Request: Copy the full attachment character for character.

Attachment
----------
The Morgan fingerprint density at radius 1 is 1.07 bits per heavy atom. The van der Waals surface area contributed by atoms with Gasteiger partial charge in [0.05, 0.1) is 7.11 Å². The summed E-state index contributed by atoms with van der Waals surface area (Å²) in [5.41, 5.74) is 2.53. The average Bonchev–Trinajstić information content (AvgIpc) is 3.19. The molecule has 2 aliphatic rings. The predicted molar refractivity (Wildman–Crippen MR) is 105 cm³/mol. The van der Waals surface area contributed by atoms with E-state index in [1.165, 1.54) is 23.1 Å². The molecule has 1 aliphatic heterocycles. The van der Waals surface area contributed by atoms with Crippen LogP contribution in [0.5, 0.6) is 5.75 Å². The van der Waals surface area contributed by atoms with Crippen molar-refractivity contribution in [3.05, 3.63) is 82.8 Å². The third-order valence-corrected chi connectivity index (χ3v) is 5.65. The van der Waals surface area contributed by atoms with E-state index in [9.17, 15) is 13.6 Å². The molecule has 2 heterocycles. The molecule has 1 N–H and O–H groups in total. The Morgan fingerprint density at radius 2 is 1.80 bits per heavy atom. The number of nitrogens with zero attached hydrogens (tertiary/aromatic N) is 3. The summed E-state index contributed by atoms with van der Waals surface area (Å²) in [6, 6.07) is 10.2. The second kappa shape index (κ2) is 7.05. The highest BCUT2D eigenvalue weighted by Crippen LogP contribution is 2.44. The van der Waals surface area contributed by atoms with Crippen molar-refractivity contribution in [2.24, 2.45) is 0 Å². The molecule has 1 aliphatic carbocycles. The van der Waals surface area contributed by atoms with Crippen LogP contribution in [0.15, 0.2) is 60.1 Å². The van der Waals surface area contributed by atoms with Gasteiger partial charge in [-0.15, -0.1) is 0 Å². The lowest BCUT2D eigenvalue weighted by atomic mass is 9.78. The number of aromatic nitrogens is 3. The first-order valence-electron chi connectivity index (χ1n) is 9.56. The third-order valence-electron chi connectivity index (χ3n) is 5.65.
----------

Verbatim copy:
The Morgan fingerprint density at radius 1 is 1.07 bits per heavy atom. The van der Waals surface area contributed by atoms with Gasteiger partial charge in [0.05, 0.1) is 7.11 Å². The summed E-state index contributed by atoms with van der Waals surface area (Å²) in [5.41, 5.74) is 2.53. The average Bonchev–Trinajstić information content (AvgIpc) is 3.19. The molecule has 2 aliphatic rings. The predicted molar refractivity (Wildman–Crippen MR) is 105 cm³/mol. The van der Waals surface area contributed by atoms with E-state index in [1.165, 1.54) is 23.1 Å². The molecule has 1 aliphatic heterocycles. The van der Waals surface area contributed by atoms with Crippen LogP contribution in [0.5, 0.6) is 5.75 Å². The van der Waals surface area contributed by atoms with Crippen molar-refractivity contribution in [3.05, 3.63) is 82.8 Å². The third-order valence-corrected chi connectivity index (χ3v) is 5.65. The van der Waals surface area contributed by atoms with E-state index in [9.17, 15) is 13.6 Å². The molecule has 2 heterocycles. The molecule has 1 N–H and O–H groups in total. The Morgan fingerprint density at radius 2 is 1.80 bits per heavy atom. The number of nitrogens with zero attached hydrogens (tertiary/aromatic N) is 3. The summed E-state index contributed by atoms with van der Waals surface area (Å²) in [6, 6.07) is 10.2. The second kappa shape index (κ2) is 7.05. The highest BCUT2D eigenvalue weighted by Crippen LogP contribution is 2.44. The van der Waals surface area contributed by atoms with Crippen molar-refractivity contribution in [2.24, 2.45) is 0 Å². The molecule has 1 aliphatic carbocycles. The van der Waals surface area contributed by atoms with Crippen LogP contribution in [0.15, 0.2) is 60.1 Å². The van der Waals surface area contributed by atoms with Gasteiger partial charge in [-0.15, -0.1) is 0 Å². The lowest BCUT2D eigenvalue weighted by atomic mass is 9.78. The number of aromatic nitrogens is 3. The first-order valence-electron chi connectivity index (χ1n) is 9.56. The third-order valence-electron chi connectivity index (χ3n) is 5.65.